The key difference between the two inbound messages is that FILI can be triggered by itself as the primary inbound message, whereas RFCA, as the auxiliary inbound message, is triggered by a B1if cron job to periodically retrieve results. To speed up the process of consuming data, the XML results are immediately entered into an internal queue so the host scenario step can continuously retrieve the XML results.
The outbound message for the entire reporting scenario package is quite simple. Since all the data parsed via B1if is stored in a database called RSPSrv, Java Database Connectivity (JDBC) is implemented here.
After clarifying the inbound and outbound messages, there are two points to consider:
• Parsing XML results to the database
• Retrieving data from the database to generate reports
Each distinct RSP task generates XML results with a specific structure and content. To parse XML results to the database, a GeneralProcess scenario step first handles the basic information. XML results are then entered into an internal queue to be consumed by successive scenario steps, based on the task identification and version.
Each successive scenario step is called a SpecificProcess. The name of the queue associated with each specific scenario step must NOT be the prefix of any other queue name. For example, sap.rsp.0001290086 is a prefix of sap.rsp.0001290086.1; B1if would regard these as being the same queues, and select one at random. The naming convention for specific processes is defined as sap.rsp.[version].[taskID] or sap.rsp.[taskID]. The former handles the specific version of a task result, while the later handles the rest.
To generate reports based on data stored in RSPSrv, as required for HTML via HTTP, the inbound HTTP message is required. An aggregate report facilitates navigation to other, more detailed reports based on individual task results, with support for filters. There are four scenario steps which constitute the entire reporting workflow. The sap.rsp.filterframe step, an HTML page, contains two frames: the head frame is a fixed frame for the report filter triggered by the sap.rsp.reportfilter step and the body frame is a dynamic frame to display the report list, triggered by the sap.rsp.reportdisplay step. In the report list, end-users are able to open a specific report using embedded hyperlinks provided by sap.rsp.callhtmlreport.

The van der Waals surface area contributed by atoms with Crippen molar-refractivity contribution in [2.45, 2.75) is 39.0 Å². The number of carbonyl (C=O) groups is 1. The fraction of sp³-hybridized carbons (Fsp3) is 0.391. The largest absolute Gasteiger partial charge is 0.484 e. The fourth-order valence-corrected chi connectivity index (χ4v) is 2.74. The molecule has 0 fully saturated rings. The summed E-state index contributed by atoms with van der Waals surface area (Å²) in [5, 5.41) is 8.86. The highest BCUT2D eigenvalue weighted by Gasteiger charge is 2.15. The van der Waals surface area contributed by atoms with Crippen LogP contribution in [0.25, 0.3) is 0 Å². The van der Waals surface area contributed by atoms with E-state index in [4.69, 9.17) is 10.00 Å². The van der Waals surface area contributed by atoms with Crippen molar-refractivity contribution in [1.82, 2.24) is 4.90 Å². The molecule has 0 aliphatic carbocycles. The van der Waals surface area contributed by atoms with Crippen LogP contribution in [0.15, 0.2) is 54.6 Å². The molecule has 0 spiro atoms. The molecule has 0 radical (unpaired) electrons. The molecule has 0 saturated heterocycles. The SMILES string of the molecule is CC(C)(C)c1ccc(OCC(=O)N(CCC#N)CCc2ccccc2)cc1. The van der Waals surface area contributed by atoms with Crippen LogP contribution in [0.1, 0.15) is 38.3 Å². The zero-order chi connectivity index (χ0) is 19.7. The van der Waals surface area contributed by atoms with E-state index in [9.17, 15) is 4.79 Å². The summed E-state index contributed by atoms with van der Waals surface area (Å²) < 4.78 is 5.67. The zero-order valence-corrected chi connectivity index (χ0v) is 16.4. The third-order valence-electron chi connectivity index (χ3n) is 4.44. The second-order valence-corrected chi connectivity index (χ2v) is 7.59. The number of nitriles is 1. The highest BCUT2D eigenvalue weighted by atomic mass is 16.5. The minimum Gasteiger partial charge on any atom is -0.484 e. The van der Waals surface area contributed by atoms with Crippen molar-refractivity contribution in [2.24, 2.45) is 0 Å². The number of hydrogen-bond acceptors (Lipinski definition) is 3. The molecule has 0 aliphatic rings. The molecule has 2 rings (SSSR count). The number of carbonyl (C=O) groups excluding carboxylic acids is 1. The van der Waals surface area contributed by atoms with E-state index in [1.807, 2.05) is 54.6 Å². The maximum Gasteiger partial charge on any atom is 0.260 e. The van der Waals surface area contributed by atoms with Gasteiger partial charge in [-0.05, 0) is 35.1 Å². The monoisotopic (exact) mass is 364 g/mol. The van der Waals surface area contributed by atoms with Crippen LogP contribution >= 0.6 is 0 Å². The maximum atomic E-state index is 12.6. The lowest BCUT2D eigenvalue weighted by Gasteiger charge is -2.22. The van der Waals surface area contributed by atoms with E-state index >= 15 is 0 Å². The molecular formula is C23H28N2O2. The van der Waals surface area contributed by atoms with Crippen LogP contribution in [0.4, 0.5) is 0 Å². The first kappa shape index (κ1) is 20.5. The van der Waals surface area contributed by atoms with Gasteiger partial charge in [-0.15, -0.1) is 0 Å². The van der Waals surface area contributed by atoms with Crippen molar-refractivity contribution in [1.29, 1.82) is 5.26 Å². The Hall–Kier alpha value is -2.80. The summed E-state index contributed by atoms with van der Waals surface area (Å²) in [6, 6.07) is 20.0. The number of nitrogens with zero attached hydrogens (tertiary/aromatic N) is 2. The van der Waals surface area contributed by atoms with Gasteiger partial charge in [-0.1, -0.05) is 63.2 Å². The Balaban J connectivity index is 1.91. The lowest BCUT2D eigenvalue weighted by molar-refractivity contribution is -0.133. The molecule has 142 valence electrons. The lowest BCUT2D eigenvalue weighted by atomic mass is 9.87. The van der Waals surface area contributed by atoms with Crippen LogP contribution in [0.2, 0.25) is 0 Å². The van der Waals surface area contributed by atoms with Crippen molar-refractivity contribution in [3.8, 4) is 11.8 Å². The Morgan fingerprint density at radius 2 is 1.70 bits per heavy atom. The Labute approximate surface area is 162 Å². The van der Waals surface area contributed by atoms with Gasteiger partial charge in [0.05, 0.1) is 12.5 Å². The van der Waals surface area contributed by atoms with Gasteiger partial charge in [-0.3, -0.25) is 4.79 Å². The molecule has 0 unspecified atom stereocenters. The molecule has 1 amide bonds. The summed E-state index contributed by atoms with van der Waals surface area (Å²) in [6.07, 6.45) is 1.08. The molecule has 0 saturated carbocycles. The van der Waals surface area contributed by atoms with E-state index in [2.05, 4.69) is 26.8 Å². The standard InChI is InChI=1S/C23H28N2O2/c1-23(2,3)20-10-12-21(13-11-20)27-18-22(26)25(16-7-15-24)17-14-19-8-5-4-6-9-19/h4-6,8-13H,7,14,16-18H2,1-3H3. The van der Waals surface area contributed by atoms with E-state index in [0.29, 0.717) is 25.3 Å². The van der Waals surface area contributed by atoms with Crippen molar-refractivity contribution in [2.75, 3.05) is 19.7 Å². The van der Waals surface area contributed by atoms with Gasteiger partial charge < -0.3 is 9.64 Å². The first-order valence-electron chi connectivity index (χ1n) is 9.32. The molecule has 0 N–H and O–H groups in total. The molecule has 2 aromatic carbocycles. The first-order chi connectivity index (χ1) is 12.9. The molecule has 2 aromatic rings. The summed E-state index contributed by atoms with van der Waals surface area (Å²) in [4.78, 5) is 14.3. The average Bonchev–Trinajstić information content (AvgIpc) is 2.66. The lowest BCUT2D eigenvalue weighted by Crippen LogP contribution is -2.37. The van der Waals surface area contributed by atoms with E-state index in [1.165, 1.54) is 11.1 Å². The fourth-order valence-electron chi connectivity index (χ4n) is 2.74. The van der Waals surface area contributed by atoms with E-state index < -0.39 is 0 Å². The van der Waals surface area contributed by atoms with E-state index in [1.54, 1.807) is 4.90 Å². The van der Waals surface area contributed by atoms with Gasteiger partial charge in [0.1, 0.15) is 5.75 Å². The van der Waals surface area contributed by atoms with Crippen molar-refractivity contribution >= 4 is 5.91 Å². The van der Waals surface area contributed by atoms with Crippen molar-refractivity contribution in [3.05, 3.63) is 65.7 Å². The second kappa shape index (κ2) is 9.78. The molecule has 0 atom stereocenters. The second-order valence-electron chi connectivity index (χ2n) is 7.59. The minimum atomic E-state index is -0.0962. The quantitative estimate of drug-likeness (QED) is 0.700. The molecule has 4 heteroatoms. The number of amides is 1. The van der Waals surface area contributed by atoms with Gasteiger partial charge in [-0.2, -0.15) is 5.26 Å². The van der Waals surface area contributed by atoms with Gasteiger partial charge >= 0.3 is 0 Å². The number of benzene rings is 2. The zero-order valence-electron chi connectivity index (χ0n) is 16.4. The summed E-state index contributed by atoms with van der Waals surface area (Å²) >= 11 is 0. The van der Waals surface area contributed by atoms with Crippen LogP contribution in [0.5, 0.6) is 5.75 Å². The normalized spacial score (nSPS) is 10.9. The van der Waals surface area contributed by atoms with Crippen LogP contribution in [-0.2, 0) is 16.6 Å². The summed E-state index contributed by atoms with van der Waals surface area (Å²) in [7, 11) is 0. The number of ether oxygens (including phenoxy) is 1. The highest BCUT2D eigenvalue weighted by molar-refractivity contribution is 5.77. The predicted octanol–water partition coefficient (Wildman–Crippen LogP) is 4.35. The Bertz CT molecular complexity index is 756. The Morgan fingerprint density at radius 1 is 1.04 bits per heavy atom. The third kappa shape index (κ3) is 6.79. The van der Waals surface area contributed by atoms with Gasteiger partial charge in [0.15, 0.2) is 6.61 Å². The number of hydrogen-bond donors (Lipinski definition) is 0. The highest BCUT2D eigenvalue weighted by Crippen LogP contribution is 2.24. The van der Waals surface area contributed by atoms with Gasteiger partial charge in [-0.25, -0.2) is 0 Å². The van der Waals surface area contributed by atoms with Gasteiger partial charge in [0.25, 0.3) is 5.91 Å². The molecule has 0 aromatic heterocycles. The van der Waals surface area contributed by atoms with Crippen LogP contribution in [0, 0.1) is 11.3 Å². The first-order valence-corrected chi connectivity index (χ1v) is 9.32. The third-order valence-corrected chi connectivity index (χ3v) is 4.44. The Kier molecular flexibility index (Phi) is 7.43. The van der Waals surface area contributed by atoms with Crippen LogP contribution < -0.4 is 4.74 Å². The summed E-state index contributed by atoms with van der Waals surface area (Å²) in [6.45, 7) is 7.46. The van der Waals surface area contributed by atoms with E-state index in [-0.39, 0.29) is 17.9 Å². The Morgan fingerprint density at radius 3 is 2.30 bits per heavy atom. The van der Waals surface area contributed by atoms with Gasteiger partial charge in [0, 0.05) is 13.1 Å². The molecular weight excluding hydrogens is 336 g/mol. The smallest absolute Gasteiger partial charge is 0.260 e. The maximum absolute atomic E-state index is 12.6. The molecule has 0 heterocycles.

In conclusion, we found the SAP Business One Integration Framework to be a powerful platform on which to develop our solution. B1iF enabled us to fulfill all our solution requirements and go to market with minimal development time.
For more information about the setup of partner environments, see the following:
• SAP Note 1620756 – Configuring the Integration Scenario Package for the Remote
Support Platform for SAP Business One.
o Latest Bizflows used during the preparation of this article
o Procedure for setting up Bizflows
• SAP Note 1621085 – Configuring WebDAV for Remote Support Platform for SAP
• SAP Note 1637677 – WebDAV Version Support
For more information about remote support platform for SAP Business One, see the landing page for the remote support platform on the Customer Portal at http://service.sap.com/smb/sbocustomer/rsp.
This article is written by my good friends Qiaoli Ma and Maciej Fuchs. Special thanks to the dedicated work on this.